How to delay herbicide resistance and evolution of superweeds

The GLP aggregated and excerpted this blog/article to reflect the diversity of news, opinion and analysis.

Back in 2006, Researchers from the University of Illinois were investigating the first reports of glyphosate resistant waterhemp in the USA. As they travelled around they saw completely weed free fields, while other fields had glyphosate resistant waterhemp exploding out of the top of the crop. They set out to discover why. They examined nearly 500 site years of data from 105 fields. They looked at everything from environment, to soil, to landscape and management.

They found that the difference was due to management, specifically, growers that have used full rates of herbicides in mixes. They concluded that mixing herbicides is better than rotating between them to prevent herbicide resistance.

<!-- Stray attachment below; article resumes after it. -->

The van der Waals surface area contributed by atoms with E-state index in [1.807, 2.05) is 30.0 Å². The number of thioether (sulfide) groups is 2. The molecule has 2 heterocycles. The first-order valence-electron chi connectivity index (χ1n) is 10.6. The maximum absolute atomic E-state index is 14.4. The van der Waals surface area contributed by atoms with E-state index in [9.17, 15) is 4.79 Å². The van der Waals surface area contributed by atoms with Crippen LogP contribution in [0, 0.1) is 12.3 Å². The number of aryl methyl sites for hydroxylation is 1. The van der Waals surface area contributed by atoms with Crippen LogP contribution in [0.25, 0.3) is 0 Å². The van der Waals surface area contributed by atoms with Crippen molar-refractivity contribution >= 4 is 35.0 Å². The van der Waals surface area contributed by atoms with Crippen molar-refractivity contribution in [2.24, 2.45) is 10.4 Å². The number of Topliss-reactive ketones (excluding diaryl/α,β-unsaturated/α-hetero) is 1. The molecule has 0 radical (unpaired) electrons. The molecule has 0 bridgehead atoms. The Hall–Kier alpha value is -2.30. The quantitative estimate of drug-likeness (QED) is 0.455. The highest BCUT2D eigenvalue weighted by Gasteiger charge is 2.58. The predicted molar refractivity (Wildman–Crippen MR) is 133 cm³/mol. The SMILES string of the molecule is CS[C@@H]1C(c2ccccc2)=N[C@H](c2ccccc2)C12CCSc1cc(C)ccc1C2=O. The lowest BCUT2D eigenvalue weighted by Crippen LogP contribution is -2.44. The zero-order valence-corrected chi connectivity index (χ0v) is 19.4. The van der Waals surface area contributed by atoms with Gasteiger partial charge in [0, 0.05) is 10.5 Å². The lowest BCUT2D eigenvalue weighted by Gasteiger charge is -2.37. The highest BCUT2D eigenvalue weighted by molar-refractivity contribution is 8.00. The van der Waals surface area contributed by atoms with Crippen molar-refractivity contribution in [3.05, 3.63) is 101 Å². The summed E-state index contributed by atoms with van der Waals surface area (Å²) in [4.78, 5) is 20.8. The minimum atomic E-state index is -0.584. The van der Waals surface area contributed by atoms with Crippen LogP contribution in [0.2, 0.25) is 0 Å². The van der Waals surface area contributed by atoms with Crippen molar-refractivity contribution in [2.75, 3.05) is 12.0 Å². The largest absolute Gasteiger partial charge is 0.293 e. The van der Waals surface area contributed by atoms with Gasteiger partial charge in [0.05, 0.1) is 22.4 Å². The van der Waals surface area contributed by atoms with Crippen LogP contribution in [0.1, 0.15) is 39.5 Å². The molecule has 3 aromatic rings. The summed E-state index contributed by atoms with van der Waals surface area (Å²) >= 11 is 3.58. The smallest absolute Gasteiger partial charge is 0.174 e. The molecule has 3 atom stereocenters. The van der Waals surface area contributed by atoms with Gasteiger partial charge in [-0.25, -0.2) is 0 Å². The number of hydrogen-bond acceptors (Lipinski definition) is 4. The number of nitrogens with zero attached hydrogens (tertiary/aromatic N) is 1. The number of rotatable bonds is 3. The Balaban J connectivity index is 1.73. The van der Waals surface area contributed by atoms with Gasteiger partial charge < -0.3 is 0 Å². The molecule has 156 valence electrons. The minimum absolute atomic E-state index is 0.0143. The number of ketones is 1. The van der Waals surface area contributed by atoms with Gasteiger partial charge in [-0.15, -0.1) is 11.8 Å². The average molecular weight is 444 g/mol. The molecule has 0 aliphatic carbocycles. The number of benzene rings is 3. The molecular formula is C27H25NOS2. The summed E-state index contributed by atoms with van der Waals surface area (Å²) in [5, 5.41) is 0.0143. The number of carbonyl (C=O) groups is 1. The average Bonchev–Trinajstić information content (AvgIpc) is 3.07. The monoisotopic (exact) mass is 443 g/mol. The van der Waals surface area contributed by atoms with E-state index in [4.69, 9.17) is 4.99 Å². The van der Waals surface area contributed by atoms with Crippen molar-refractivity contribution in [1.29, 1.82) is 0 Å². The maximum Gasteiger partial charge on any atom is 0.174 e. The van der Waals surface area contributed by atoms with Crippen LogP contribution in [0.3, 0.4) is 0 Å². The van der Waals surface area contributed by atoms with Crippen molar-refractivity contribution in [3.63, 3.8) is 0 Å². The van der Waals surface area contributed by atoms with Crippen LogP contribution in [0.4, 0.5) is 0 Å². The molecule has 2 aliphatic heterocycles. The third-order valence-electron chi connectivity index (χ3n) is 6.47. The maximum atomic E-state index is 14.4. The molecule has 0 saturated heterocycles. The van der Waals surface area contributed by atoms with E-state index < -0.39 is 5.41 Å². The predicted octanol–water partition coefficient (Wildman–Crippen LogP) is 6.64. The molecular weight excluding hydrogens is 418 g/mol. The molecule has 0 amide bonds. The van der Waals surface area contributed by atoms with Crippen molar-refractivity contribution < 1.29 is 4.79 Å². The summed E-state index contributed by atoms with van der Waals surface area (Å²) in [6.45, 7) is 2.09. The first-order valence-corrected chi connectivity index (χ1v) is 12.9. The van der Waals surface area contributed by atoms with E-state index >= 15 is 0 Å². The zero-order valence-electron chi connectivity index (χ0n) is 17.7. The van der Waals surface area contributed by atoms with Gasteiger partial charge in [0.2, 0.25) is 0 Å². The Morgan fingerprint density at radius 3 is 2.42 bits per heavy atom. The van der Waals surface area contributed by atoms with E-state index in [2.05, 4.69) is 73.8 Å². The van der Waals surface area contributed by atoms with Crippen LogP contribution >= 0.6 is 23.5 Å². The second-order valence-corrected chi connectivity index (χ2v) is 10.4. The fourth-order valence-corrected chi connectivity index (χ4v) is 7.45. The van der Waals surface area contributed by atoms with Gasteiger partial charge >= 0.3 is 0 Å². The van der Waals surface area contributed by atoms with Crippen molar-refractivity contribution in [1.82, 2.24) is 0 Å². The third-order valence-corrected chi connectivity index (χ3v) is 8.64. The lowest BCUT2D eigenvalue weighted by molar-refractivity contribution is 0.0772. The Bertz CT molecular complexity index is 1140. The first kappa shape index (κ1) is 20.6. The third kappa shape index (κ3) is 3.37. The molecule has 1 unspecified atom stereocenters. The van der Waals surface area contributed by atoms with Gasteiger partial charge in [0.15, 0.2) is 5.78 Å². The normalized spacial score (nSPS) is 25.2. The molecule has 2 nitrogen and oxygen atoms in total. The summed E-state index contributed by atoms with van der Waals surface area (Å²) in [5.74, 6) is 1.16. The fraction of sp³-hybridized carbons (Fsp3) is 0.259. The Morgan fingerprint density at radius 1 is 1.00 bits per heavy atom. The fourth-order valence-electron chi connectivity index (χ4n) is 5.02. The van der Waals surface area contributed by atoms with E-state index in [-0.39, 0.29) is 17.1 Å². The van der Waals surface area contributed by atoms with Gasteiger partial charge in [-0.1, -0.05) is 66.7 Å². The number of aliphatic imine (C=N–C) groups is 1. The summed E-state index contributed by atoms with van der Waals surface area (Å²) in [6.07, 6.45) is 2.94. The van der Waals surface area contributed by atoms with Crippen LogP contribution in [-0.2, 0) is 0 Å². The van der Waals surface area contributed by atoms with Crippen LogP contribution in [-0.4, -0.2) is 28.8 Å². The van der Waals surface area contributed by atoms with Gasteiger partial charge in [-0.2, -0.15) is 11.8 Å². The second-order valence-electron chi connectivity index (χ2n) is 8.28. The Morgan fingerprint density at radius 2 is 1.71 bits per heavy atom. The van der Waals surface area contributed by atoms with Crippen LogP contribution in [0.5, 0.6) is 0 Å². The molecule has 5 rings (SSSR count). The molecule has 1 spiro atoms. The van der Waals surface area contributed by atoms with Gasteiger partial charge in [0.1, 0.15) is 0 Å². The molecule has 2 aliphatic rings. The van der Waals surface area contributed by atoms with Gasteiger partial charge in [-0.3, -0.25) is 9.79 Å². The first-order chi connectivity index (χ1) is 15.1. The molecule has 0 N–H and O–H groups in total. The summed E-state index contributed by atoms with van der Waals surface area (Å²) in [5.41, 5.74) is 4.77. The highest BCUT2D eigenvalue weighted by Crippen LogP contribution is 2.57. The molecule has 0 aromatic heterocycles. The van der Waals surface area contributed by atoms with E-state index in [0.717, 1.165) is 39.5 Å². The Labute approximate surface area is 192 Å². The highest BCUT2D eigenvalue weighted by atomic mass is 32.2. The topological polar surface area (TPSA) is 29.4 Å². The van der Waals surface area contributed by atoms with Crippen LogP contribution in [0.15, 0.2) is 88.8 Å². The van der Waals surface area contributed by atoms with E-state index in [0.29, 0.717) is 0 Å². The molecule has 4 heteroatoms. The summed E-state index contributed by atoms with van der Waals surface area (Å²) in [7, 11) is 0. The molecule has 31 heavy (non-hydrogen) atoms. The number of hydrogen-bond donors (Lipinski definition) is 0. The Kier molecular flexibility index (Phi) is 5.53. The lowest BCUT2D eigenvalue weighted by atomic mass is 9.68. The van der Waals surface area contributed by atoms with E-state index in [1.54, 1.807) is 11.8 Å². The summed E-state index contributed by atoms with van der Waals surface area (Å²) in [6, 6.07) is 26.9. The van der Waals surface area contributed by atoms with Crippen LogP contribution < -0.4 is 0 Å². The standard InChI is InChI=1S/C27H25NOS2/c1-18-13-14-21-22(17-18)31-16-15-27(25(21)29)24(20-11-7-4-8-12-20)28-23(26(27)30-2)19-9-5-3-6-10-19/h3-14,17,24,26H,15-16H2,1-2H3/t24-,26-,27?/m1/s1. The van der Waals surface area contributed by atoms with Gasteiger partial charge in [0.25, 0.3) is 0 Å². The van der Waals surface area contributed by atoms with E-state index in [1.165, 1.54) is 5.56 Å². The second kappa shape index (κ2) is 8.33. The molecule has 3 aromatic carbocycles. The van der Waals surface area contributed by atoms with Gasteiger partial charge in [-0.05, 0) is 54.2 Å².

Pat summed it up perfectly by saying ‘rotating herbicides buys you time, mixing buys you shots’. Using herbicides in mixes at full rates may be the key for herbicides to ‘live hard, die old’.


Why does this work?

Essentially, it’s very rare for a single weed to be resistant to two herbicides before herbicide selection. If a weed gains a random mutation that gives resistance to a herbicide, and it is sprayed with two herbicides, at full rates, it will die and not set seed.

Related article:  Viewpoint: GMOs don't boost crop yields? Yes, they do. Here's the evidence

Is mixing the complete answer?

The researchers in this study also concluded that herbicide mixing is not a universal panacea, but it will delay the evolution of resistance.


Herbicide rotation is still a good idea, but perhaps we need to put more emphasis on mixes of products at full rates. Mix and rotate is the answer, but not the entire answer. We need to team it up with non-herbicide tools as well.

Read full, original post: Keith Richards, not Jimi Hendrix

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